July 22, 2011: A day of records

By: Dr. Jeff Masters , 4:56 PM GMT on July 23, 2011

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The crest of the extreme heat wave of July 2011 has passed, although temperatures are still going to be dangerously hot in the Mid-Atlantic and Northeast today. New York City (Central Park) will reach 100° again, as well as Philadelphia and possibly Washington Dulles. Heat index values could surpass the 110° mark today, and excessive heat warnings are in effect from New York City to South Carolina, as well as a large portion of the Central United States. Yesterday, the heat index soared past 120° in Wilmington, DE (124), Easton, MD (125), Annapolis, MD (120) and Atlantic City, NJ (122), among others. A more complete list of Friday's heat index extremes can be found here.

Numerous records fell yesterday as far north as Maine. There were plenty of daily records to talk about, but here are some of the noteworthy all-time record high temperatures:

Newark, NJ: 108° (old record was 105° set in 2001)
Washington Dulles, DC: 105° (old record was 104° on multiple dates)
Bridgeport, CT: 103° (ties the old record set in 1957)
Hartford, CT: 103° (old record was 102° set on multiple dates)
New Haven, CT: 102° (old record was 101° set in 1926)

Baltimore hit 106°, one degree shy of their all-time high record which was set in 1936. New York City (Central Park) set a daily record of 104°, which was 2 degrees shy of their 106° all-time high record, which was also set in 1936. More on the record-setting year of 1936 in yesterday's blog from Jeff. Two notable all-time record high minimums were also set yesterday: 84° in New York (Central Park) and 86° in Newark, NJ.

Our weather historian, Christopher C. Burt, keeps track of 303 select stations in the U.S. with long standing record histories. So far this summer, seven of these have broken or tied their all-time maximum temperature records. Some of these were long-standing:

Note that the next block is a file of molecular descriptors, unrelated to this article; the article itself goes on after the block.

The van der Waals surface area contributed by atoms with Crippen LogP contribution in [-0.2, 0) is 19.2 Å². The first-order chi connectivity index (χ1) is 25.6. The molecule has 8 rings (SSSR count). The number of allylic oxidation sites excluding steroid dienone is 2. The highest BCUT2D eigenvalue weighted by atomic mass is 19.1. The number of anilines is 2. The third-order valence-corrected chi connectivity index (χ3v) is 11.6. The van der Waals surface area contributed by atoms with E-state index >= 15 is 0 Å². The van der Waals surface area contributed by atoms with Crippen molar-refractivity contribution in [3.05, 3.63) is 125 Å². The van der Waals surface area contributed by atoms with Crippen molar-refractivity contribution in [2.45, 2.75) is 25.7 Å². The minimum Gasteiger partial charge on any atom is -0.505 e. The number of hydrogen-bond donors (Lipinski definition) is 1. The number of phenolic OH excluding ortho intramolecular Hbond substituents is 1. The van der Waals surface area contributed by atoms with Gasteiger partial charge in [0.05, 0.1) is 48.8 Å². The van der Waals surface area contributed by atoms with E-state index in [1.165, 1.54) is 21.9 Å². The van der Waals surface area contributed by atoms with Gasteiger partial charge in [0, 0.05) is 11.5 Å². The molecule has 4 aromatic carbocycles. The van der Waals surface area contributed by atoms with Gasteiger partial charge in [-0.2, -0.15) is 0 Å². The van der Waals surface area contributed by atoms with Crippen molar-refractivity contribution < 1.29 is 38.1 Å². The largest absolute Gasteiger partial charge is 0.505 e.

• Amarillo, TX 111° (1892)
• Dodge City, KS 110° (1874 tied)
• Newark, NJ 108° (1893)
• D.C. Dulles 105° (1962)
• Tallahassee, Fl 105° (1883)
• Hartford, CT 103° (1885)
• New Haven, CT 102° (1780)

The last summer to have more all-time high records than this year was 2002, which set 9. Christopher C. Burt estimates that yesterday probably rates in the top five hottest days on record for the mid-Atlantic states (Washington D.C. to Boston).

Invest 90L


Satellite imagery of NHC Invest 90L this morning.

Invest 90L is looking ragged on satellite as it makes its way across the Caribbean islands. While this wave looked ripe for eventual development earlier this week, it has really taken a turn for the worse as it moved across the Main Development Region of the North Atlantic. Today, low level circulation is could favorably be described as less than moderate, and almost nonexistent at higher levels. Today, not one of the global models I've looked at (ECMWF, NOGAPS, CMC, UKMET, or GFS) develop 90L, but they are coming into better agreement that the wave's track will be across the Caribbean islands and into the Gulf of Mexico, rather than up the east coast of Florida. This could be one of the reasons the models are not suggesting development—too much land interaction, not enough time over open warm waters. However, its hard to say that this wave will not show some signs of improvement when it reaches the Gulf. Water will be toasty, moisture will be relatively high, and wind shear will remain incredibly low. Today the National Hurricane Center is giving this wave a 20% chance of development over the next 48 hours. My forecast has been the same for the past two days, right around 20% chance of development over the lifetime of the wave.

Thanks to our weather historian Christopher C. Burt for some useful information on heat waves and yesterday's records. I'll have another blog on Monday.

Angela

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I have whatever circulation there is just off to the SW of the Haitian pennisula around 18/75
Member Since: April 29, 2007 Posts: 0 Comments: 7506
1760. KEEPEROFTHEGATE (Mod)
revised location
XX/INV/90L
MARK
19.11N/74.61W
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That convection around 75w, 19n looks like it developed as soon as it left the SW coast of Haiti, although it looks to be headed into Cuba. 90L wants to get going but the land is getting in the way. We'll have to see what happens when it hits Cuba.